Dryer maintenance is easy! Follow these tips to keep your dryer running smoothly and without error.

Clean the Lint Screen Before Each Load

It says so on a lot of dryer filters nowadays, but it’s still a mistake we see many people make. In addition to the lint screen, the dryer vent tube and household dryer duct should be cleaned once every year or two. Keeping the vent duct clear helps maintain a strong airflow and decreases the rate at which dryer lint can collect within the machine cabinet.

Lint building up in the machine cabinet decreases its efficiency but it also increases the potential fire hazard of the dryer. Lint collecting in the dryer cabinet or even the household duct work can lead to blown thermostats and thermal fuses. Dryer lint will clog the moving components like the drum rollers and idler pulley and the machine will begin and squeak and squeal. Run a dryer that way for too long and larger problems will surface.

Dryers with restricted air passages need longer run times for the same effective dryness. Many “long dry time” complaints are traced back to a restricted dryer vent duct. Sometimes the restriction is just in the dryer vent tube found behind the unit. However, I’ve found restrictions from the machine blower wheel to the screen on the very end of the household dryer duct. Clean the lint screen regularly before your dryer builds up an excess of lint.

It is for this reason I recommend using just one dryer sheet per dry cycle. If you prefer, you can eliminate the use of dryer sheets all together and use Dryer Lint Balls instead. Lint Balls can be found at most department stores. Dryer sheets can be sucked into the machine air duct during operation and clog the air blower wheel and using multiple dryer sheets in any one cycle makes it easier for the sheets to escape the dryer drum into the blower housing. When the blower wheel becomes obstructed the dryer makes a very loud humming and vibration noise. A stuck dryer sheet can produce this noise as can a buildup of lint on the blower wheel assembly, lint that builds up because it cannot exist the machine effectively.

Air flow is really the most important factor in the operation of a dryer. A dryer with no heat production can still dry clothes so long as there is sufficient air flow to remove the moist air from the system. Running a dryer without a heating element is inefficient and the dryer will need a long time to complete the task, but it will dry.

Don’t Overload the Dryer

Another tip to keep your dryer working better for longer, don’t overload the dryer. Overloading a dryer contributes to long dry times due to the restricted amount of airflow within the dryer drum. Because the dryer drum’s volume is taken to capacity, the clothing items don’t have enough room to move about the drum and the air within the drum has a harder time escaping the dryer via the machine air duct.

Overloading the dryer can also put greater stress on the dryer drum rollers, flattening them down and causing a very loud thumbing noise during machine operation, kind of like the sound a flat tire makes. If allowed to persist, the drum rollers can eventually break and the roller bearing can warp, greatly increasing the cost of a repair.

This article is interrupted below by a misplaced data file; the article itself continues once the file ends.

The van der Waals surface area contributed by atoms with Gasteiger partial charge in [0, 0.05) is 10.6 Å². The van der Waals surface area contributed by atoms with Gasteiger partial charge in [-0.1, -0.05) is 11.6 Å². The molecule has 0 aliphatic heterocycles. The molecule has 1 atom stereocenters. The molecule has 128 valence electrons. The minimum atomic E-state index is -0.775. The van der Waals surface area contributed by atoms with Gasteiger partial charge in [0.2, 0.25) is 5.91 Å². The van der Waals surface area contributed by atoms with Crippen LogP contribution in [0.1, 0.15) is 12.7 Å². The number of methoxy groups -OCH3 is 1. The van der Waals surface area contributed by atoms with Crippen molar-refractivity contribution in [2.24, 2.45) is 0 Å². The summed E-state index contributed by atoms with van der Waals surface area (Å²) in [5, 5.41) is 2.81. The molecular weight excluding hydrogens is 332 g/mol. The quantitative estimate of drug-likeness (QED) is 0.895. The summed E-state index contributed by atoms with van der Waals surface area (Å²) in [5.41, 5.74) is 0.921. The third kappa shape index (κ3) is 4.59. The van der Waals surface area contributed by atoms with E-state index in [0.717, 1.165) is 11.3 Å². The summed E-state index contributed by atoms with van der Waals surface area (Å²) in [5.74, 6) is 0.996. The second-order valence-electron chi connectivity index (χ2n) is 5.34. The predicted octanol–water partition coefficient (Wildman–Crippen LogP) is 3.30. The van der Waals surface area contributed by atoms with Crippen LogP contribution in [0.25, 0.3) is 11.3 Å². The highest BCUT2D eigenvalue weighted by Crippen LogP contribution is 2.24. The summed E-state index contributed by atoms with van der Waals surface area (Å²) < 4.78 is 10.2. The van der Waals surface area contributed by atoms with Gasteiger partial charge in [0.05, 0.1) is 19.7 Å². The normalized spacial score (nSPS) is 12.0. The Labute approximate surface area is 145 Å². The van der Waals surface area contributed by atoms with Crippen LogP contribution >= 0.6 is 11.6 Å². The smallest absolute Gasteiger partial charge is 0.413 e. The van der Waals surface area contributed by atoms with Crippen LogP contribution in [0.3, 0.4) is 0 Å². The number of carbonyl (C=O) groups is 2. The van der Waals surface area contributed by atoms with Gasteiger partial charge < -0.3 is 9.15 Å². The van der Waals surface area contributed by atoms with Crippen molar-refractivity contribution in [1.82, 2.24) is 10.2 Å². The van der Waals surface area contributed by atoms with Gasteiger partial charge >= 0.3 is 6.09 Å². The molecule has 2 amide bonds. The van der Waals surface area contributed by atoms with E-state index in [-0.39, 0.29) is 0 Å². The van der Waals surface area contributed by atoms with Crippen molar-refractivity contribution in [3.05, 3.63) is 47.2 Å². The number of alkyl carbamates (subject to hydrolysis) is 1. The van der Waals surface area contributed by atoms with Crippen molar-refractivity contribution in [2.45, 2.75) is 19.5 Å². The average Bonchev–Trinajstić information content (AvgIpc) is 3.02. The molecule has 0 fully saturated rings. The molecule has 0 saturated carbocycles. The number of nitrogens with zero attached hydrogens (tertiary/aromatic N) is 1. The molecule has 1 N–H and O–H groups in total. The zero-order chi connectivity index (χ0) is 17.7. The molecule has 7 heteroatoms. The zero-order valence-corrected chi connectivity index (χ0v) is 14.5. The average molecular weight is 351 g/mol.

They don’t make any appliances the way they use to. A fellow technician named Dave (a 28-year Pro and my Primary Trainer) had a customer with a 12-year-old Kenmore dryer that stopped heating. Dave discovered the heating element and thermostat had blown. The heating element broke because of increased heat stress from operating the dryer with virtually 0% air flow. Dave’s customer had not cleaned the machine lint filter since they bought the machine nearly 12 years prior. They had no idea it was there and that they were suppose to remove and clean it after every cycle, no one ever told them as much.

I asked Dave, “did you tell them to get the air duct cleaned out?” Laughing Dave said, “Uhhh yeah!”

Nowadays many modern dryers have sensors that measure the rate of air flow through the machine. If the air flow reading drops below an optimum level the machine is designed to shutdown heat production. In some models, all motor movement will cease in the event of a restricted air flow fault! Another tip, a dryer vent duct should rise no more than eight feet above the machine and should run no more than 15 feet to the outside of the home and the duct should not have more than one 90 degree turn. I’ve seen long air ducts cause an air flow error even though the air duct was perfectly clear.

Vacuum the dryer cabinet and blower wheel housing. The condition of the dryer cabinet is a good indication of the air flow. A dryer with thick layers of dust within the machine cabinet and no obvious machine duct break is having a serious airflow problem. The wet dusty air is being returned back into the machine. Removing the dust buildup also helps maintain the machine moving parts like the motor, idler pulley and rollers which can be restricted with the lint dust adding friction to the system which will eventually break the affected components.

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